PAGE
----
March 9, 2022
Tesla has again demonstrated its determination to forge its own path by removing the radar sensors on the Model S and Model X for the North American market.
The move was confirmed on the company’s website and will see the cars rely on the automaker’s camera-based system, Tesla Vision, for advanced driver-assistance features.
While not a surprise in itself – a similar announcement was made last year regarding the Model 3 and Model Y – the decision does fly in the face of what is happening elsewhere in the industry, with other automakers largely relying on both cameras and Lidar to deliver autonomous capabilities.
And the timing is ironic, given that in mid-February the National Highway Traffic Safety Administration announced it was opening an investigation into the radar-less Model 3 and Model Y for potential problems with their automated emergency braking systems after complaints from owners.
Tesla Vision pairs the visual data it receives from cameras with neural net processing capability to provide features such as Autopilot and some active safety features. Company CEO Elon Musk is a firm believer that autonomous cars should learn to drive similarly to humans, by “thinking” about what they see without the need for Lidar sensors, and has gone on record to say so on more than occasion.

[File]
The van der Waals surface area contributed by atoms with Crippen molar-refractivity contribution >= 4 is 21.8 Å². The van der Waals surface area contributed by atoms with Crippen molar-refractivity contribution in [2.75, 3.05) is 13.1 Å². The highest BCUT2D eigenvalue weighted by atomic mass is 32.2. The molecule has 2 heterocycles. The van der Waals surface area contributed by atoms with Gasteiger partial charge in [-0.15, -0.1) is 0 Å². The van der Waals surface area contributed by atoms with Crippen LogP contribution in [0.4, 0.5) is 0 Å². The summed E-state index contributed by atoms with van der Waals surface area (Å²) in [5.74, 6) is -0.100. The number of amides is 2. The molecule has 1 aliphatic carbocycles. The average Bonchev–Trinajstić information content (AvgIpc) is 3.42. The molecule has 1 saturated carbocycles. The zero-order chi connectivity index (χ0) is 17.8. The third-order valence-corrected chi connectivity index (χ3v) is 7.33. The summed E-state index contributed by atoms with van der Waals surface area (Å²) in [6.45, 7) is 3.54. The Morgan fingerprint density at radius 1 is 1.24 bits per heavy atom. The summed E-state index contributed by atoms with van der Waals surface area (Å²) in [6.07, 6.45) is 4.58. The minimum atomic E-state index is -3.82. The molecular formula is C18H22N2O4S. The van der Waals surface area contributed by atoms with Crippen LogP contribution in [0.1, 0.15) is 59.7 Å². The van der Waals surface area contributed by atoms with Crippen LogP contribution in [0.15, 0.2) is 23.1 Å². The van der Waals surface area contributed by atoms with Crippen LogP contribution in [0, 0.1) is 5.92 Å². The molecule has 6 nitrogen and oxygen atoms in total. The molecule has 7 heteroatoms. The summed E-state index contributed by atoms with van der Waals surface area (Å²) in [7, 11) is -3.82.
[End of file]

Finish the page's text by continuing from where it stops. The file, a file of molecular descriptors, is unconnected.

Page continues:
In late February, he tweeted: “LIDAR is a seductive local maximum. However, the road system was designed to work with biological neural nets & eyes, so a general solution to self-driving necessarily will require silicon neural nets & cameras. Real world AI.”
The move to remove the radar sensors on the Model S and Model X will have short-term implications for owners, as was the case with the Model 3 and Model Y, with the cars restricted to 80 mph while using Autosteer and a greater minimum following distance required when adaptive cruise control is employed.
Tesla also points out on its website that the NHTSA has not yet rated Model Y and Model 3 cars fitted with Tesla Vision for two important active safety features, forward collision warning and automatic emergency braking.
The NHTSA probe into possible issues with the automated braking on the Model Y and Model 3 involves 416,000 cars and centers around complaints that the system was activating unnecessarily.
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